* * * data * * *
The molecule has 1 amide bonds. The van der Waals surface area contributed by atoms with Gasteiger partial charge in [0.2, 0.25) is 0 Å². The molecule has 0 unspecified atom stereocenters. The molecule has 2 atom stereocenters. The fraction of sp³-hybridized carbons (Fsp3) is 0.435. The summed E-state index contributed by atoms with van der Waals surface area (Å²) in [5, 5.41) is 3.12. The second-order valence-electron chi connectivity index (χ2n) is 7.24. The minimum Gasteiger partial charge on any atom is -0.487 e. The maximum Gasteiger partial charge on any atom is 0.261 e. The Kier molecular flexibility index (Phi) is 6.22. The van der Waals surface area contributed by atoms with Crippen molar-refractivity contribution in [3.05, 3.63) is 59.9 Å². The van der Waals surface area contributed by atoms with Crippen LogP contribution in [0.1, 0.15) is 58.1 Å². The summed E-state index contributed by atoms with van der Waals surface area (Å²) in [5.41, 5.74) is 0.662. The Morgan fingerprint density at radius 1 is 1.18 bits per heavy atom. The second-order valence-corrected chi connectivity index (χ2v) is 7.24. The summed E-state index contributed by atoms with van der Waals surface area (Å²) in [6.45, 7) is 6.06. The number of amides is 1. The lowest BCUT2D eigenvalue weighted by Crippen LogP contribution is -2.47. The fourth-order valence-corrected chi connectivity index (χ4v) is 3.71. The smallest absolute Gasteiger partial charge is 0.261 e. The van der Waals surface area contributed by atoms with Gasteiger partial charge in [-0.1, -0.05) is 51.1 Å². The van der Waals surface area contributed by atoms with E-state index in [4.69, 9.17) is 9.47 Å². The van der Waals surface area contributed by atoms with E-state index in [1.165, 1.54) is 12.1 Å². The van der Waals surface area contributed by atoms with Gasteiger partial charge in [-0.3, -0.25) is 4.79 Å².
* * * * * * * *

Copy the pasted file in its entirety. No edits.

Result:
The molecule has 1 amide bonds. The van der Waals surface area contributed by atoms with Gasteiger partial charge in [0.2, 0.25) is 0 Å². The molecule has 0 unspecified atom stereocenters. The molecule has 2 atom stereocenters. The fraction of sp³-hybridized carbons (Fsp3) is 0.435. The summed E-state index contributed by atoms with van der Waals surface area (Å²) in [5, 5.41) is 3.12. The second-order valence-electron chi connectivity index (χ2n) is 7.24. The minimum Gasteiger partial charge on any atom is -0.487 e. The maximum Gasteiger partial charge on any atom is 0.261 e. The Kier molecular flexibility index (Phi) is 6.22. The van der Waals surface area contributed by atoms with Crippen molar-refractivity contribution in [3.05, 3.63) is 59.9 Å². The van der Waals surface area contributed by atoms with Crippen LogP contribution in [0.1, 0.15) is 58.1 Å². The summed E-state index contributed by atoms with van der Waals surface area (Å²) in [5.41, 5.74) is 0.662. The Morgan fingerprint density at radius 1 is 1.18 bits per heavy atom. The second-order valence-corrected chi connectivity index (χ2v) is 7.24. The summed E-state index contributed by atoms with van der Waals surface area (Å²) in [6.45, 7) is 6.06. The number of amides is 1. The lowest BCUT2D eigenvalue weighted by Crippen LogP contribution is -2.47. The fourth-order valence-corrected chi connectivity index (χ4v) is 3.71. The smallest absolute Gasteiger partial charge is 0.261 e. The van der Waals surface area contributed by atoms with Gasteiger partial charge in [-0.1, -0.05) is 51.1 Å². The van der Waals surface area contributed by atoms with E-state index in [4.69, 9.17) is 9.47 Å². The van der Waals surface area contributed by atoms with E-state index in [1.165, 1.54) is 12.1 Å². The van der Waals surface area contributed by atoms with Gasteiger partial charge in [-0.3, -0.25) is 4.79 Å².